Fortunately, regular folks are more than taking up the slack. In the social media realm, we have the power to avert much of the Big Data landslide if only we could stop chattering amongst ourselves, continually giving up banal lives and journeyman repasts that surely drive our overlords to an ever rising contempt. Frankly, who could blame the Illuminati for its machinations as, handed the mic, all we could think to tweet was what we had for breakfast? My point Mr. Everyman, is that your grating ignorance and predilection for Eggo’s may have bought you a dystopia that’ll hang around well past the dinner hour. I told you to brush up on your Adorno and Marcuse. But nooo, you wouldn’t leggo.

The real little man disease is well-earned envy as the floodgates of Facebook fly open only to reveal oceans of drivel. How oceanic, you ask? “Just two days of the current global data production, from all sources — five quintillion bytes (a letter of text equals one byte) — is about equal to the amount of information created by all the world’s conversations, ever, according to research at the University of California, Berkeley.” (“Sizing Up Big Data, Broadening Beyond the Internet”, by Steve Lohr, The New York Times, 19 June 2013)

One could be forgiven for wanting to head some of this yadda-yadda off at the pass before the Word becomes flesh to make its dwellings among us. I mean, I gotta be me, you gotta be you. But must our Eggo’s leave behind minable contrails? The collapse in embedded processor pricing will soon allow for smart toasters. Every appliance will have a snappy retort. Every briefcase will carry an airtight alibi. The world is irrevocably data and sensor-rich and there’s no going back.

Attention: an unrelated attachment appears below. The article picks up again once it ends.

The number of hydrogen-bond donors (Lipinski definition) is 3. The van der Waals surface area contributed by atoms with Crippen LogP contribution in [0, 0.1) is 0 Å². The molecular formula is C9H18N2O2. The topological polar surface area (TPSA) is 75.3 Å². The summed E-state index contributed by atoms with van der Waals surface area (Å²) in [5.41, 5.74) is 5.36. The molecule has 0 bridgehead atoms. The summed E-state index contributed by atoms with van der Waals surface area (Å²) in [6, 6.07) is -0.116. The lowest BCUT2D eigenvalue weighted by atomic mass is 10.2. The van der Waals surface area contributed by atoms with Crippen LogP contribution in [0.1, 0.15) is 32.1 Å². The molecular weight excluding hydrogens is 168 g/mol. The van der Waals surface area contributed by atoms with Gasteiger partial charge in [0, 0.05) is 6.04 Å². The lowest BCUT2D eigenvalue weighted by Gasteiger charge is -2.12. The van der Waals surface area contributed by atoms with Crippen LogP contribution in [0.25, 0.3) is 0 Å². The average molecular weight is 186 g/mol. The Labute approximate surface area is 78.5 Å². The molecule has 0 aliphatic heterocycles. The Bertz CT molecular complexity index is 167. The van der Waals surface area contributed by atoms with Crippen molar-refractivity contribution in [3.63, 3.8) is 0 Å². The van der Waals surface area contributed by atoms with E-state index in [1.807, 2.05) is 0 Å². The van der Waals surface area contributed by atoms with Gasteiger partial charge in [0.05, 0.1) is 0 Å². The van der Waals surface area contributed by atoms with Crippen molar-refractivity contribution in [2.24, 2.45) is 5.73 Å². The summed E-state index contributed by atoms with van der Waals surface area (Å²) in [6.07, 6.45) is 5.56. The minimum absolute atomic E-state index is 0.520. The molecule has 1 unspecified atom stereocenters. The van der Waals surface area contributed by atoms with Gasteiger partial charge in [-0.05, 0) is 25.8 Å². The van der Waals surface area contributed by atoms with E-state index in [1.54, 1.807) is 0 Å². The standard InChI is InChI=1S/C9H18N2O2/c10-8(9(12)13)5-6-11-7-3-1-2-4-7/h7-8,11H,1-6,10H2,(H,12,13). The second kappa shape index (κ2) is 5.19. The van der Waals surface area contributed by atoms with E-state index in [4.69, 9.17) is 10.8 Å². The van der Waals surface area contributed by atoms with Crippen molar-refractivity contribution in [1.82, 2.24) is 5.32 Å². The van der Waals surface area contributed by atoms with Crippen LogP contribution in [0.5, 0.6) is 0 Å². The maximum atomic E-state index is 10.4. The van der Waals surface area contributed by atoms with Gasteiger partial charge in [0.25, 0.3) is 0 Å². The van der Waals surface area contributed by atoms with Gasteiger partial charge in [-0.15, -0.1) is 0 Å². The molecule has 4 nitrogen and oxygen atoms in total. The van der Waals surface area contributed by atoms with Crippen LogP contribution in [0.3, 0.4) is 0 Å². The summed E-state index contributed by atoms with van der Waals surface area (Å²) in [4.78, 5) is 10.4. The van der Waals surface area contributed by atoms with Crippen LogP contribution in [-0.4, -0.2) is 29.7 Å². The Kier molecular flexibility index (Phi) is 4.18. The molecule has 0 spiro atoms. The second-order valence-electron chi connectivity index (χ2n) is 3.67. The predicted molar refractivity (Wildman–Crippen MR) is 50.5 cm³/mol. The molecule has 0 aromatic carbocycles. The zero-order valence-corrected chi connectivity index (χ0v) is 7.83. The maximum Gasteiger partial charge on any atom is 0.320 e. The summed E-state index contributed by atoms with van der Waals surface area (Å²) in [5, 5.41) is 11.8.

Going forward then, how can we vouchsafe an authentic human sphere within this sea of data? or is ‘soul’ ripe for a digitized deconstruction? The trans-humanists suggest Job v.2 will be a robot sent to teach the machine the ineffable nature of soul. That’s provided the ineffable (that transcendent, ‘extra-data’ realm which literature purports to stalk) is indeed antithetical to data and not subsumable within a Big Data skein. Stephen Marche suggests as much:

“Literature cannot meaningfully be treated as data. The problem is essential rather than superficial: literature is not data. Literature is the opposite of data.” (“Literature is not Data: Against Digital Humanities”, Los Angeles Review of Books, 28 October 2012)

Marche’s essay title hat-tips a vast field of endeavor known as Digital Humanities to which he (and I) probably give shamefully short shrift. Some of the mandates emanating from this new academic wing are tantalizingly terrifying. Here, Bruno Latour is discussing nothing less than Big Data’s potential for cataloging the ‘inner workings’ of the soul:

“The precise forces that mould our subjectivities and the precise characters that furnish our imaginations are all open to inquiries by the social sciences. It is as if the inner workings of private worlds have been pried open because their inputs and outputs have become thoroughly traceable.”
“Beware, Your Imagination Leaves Digital Traces”, Times Higher Education Literary Supplement, 6 April 2007